the difference between the economy's actual output and its potential output at a point in time
recessionary gap
a negative output gap, which occurs when potential output exceeds actual output (Y < Y*)
expansionary gap
a positive output gap, which occurs when actual output is higher than potential output (Y > Y*)
natural rate of unemployment, u*
the part of the total unemployment rate that is attributable to frictional and structural unemployment; equivalently, the unemployment rate that prevails when cyclical unemployment is zero, so that the economy has neither a recessionary nor an expansionary output gap
Okun's law
each extra percentage point of cyclical unemployment is associated with about a 2 percentage point increase increase in the output gap, measured in relation to potential output
menu costs
the costs of changing prices
planned aggregate expenditure (PAE)
total planned spending on final goods and services
consumption function
the relationship between consumption spending and its determinants, in particular, disposable income
autonomous consumption
consumption spending that is not related to the level of disposable income
wealth effect
the tendency of changes in asset prices to affect households' wealth and thus their consumption spending
Marginal propensity to consume (mpc)
the amount by which consumption rises when disposable income rises by $1; we assume that 0 < mpc < 1
autonomous expenditure
the portion of planned aggregate expenditure that is independent of output
induced expenditure
the portion of planned aggregate expenditure that depends on output Y
expenditure line
a line showing the relationship between planned aggregate expenditure and the output
short-run equilibrium output
the level of output at which output Y equals planned aggregate expenditure PAE; short-run equilibrium output is the level of output that prevails during the period in which prices are predetermined
income-expenditure multiplier
the effect of a one-unit increase in autonomous expenditure on short-run equilibrium output; for example, a multiplier of 5 means that a 10-unit decrease in autonomous expenditure reduces short-run equilibrium output by 50 units
stabilization policies
gov't policies that are used to affect planned aggregate expenditure, with the objective of eliminating output gaps
expansionary policies
gov't policy actions intended to increase planned spending and output
contractionary policies
gov't policy actions designed to reduce planned spending and output
automatic stabilizers
provisions in the law that imply automatic increases in gov't spending or decreases in taxes when real output declines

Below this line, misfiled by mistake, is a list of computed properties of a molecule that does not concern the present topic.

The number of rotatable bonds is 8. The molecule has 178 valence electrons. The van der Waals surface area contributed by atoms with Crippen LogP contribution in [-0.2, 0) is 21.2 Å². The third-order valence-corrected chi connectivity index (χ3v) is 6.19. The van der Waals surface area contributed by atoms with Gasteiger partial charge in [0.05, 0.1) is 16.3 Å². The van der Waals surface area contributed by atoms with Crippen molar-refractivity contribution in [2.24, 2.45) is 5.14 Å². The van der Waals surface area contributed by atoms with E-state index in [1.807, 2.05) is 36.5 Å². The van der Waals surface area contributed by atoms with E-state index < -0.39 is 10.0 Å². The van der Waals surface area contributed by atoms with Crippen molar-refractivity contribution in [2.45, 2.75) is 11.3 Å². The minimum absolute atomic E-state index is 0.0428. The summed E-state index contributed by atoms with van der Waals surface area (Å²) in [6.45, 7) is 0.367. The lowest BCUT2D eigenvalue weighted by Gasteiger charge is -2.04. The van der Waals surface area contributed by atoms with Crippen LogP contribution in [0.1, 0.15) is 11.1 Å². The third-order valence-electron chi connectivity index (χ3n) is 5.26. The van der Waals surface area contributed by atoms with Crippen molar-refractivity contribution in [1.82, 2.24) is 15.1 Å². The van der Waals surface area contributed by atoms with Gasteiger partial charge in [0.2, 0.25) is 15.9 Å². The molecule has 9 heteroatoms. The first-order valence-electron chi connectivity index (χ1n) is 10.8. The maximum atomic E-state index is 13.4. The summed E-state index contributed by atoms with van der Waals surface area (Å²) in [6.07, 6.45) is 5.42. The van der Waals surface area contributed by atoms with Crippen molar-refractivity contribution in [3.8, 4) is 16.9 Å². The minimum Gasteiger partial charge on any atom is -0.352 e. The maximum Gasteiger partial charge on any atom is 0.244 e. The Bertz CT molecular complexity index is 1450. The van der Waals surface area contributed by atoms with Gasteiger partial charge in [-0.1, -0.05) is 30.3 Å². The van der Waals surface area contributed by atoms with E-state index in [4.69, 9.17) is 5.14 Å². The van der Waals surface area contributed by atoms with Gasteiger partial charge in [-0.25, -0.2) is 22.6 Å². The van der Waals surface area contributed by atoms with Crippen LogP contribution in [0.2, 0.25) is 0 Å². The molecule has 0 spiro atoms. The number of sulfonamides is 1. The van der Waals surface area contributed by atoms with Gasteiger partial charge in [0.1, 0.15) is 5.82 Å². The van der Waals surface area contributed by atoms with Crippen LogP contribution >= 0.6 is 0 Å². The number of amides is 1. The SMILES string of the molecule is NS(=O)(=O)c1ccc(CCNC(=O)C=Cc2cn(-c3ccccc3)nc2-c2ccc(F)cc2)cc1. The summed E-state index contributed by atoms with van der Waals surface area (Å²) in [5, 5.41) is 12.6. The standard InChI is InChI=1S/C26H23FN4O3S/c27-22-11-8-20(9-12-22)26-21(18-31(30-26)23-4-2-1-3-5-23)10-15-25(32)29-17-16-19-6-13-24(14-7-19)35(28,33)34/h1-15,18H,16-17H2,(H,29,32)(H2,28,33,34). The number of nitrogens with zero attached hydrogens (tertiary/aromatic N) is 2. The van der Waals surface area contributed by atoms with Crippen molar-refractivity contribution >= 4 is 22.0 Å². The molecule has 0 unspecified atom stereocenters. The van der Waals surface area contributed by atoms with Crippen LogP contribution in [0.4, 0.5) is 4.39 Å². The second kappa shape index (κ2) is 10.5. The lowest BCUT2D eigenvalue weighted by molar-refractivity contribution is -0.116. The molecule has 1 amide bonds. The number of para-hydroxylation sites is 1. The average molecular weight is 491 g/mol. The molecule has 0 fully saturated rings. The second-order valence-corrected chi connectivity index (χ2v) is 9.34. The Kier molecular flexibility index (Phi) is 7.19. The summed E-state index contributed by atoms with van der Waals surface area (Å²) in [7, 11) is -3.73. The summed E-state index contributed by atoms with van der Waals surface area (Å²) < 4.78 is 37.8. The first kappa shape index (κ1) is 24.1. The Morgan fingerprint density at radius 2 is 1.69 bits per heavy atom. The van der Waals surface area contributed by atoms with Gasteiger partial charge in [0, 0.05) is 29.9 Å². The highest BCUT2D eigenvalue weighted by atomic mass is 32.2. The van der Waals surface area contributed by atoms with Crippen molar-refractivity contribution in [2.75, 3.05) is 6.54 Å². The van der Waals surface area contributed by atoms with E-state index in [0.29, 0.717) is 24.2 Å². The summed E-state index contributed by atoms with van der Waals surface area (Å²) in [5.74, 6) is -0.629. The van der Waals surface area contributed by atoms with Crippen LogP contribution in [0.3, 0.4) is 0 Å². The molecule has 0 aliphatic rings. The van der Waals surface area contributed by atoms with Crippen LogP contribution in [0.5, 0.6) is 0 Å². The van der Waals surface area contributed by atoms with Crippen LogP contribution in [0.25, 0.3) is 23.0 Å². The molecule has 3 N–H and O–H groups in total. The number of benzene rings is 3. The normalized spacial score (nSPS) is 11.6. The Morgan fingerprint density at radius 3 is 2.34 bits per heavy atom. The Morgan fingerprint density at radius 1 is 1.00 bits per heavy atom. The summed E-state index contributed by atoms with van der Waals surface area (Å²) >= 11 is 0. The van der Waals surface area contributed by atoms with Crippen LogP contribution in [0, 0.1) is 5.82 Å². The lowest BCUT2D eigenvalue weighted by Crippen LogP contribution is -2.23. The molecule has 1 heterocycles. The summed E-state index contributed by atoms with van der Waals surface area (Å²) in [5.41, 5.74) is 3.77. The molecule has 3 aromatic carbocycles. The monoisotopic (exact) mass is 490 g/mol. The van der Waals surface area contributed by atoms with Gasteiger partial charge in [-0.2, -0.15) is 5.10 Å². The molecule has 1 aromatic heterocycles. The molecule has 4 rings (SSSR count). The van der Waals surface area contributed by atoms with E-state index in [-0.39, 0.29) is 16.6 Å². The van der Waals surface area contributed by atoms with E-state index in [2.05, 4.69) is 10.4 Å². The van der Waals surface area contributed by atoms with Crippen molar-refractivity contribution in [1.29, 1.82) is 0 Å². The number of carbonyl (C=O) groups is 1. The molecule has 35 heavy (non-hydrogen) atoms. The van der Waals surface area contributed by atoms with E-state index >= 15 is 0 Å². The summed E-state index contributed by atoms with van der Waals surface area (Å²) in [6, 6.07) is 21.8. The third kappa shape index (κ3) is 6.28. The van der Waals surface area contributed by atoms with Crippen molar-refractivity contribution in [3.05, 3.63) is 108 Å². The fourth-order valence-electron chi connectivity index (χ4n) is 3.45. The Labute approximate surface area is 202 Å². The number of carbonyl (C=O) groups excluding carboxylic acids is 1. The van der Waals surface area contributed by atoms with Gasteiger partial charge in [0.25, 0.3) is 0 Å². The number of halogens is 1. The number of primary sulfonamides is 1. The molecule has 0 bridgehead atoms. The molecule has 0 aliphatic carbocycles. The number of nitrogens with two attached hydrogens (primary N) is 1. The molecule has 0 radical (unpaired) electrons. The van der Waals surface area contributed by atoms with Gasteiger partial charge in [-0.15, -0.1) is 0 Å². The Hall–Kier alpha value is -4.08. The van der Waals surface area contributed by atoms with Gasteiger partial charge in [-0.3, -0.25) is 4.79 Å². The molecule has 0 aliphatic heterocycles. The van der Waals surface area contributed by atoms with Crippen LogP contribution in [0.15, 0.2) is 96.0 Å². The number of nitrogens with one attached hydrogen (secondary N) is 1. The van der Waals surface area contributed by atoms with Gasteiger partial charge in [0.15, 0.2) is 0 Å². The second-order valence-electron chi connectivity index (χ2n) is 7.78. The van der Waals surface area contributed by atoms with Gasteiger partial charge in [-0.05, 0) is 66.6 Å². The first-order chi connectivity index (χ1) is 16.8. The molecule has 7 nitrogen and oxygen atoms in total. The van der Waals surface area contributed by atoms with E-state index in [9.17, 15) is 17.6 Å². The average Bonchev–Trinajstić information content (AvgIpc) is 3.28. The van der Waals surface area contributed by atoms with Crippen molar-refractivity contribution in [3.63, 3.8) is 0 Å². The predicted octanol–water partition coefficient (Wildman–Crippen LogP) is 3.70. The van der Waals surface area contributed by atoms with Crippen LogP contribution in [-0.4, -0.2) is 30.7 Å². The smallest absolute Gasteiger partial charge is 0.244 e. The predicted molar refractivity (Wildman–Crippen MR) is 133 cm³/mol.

Board of Governors
the leadership of the Fed, consisting of 7 governors appointed by the president to staggered 14-year terms
Federal Open Market Committee (or FOMC)
the committee that makes decision concerning monetary policy
banking panic
a situation in which news or rumors of the imminent bankruptcy of one or more banks leads bank depositors to rush to withdraw their funds
deposit insurance
a system under which the government guarantees that depositors will not lose any money even if their bank goes bankrupt
federal funds rate
the interest rate that commercial banks charge each other for very short-term (usually overnight) loans; because the Fed frequently sets its policy in terms of the federal funds rate, this rate is closely watched in financial markets
monetary policy rule
describes how a central bank takes action in response to changes in the state of the economy
target inflation rate
the Fed's long-run for inflation
target real interest rate
the Fed's long-run goal for the real interest rate
portfolio allocation decision
the decision about the forms in which to hold one's wealth
demand for money
the amount of wealth an individual chooses to hold in the form of money
money demand curve
shows the relationship between the aaggregate quantity of money demanded M and the nominal interest rate i; because an increase in the nominal interest rate increases the opportunity cost of holding money, which reduces the quantity of money demanded, the money demand curve slopes down
discount window lending
the lending of reserves by the Fed to commercial banks
discount rate
(also known as the primary credit rate) the interest rate that the Fed charges commercial banks to borrow reserves
reserve requirements
set by the Fed, the min. values of the ratio of bank deposits that commercial banks are allowed to maintain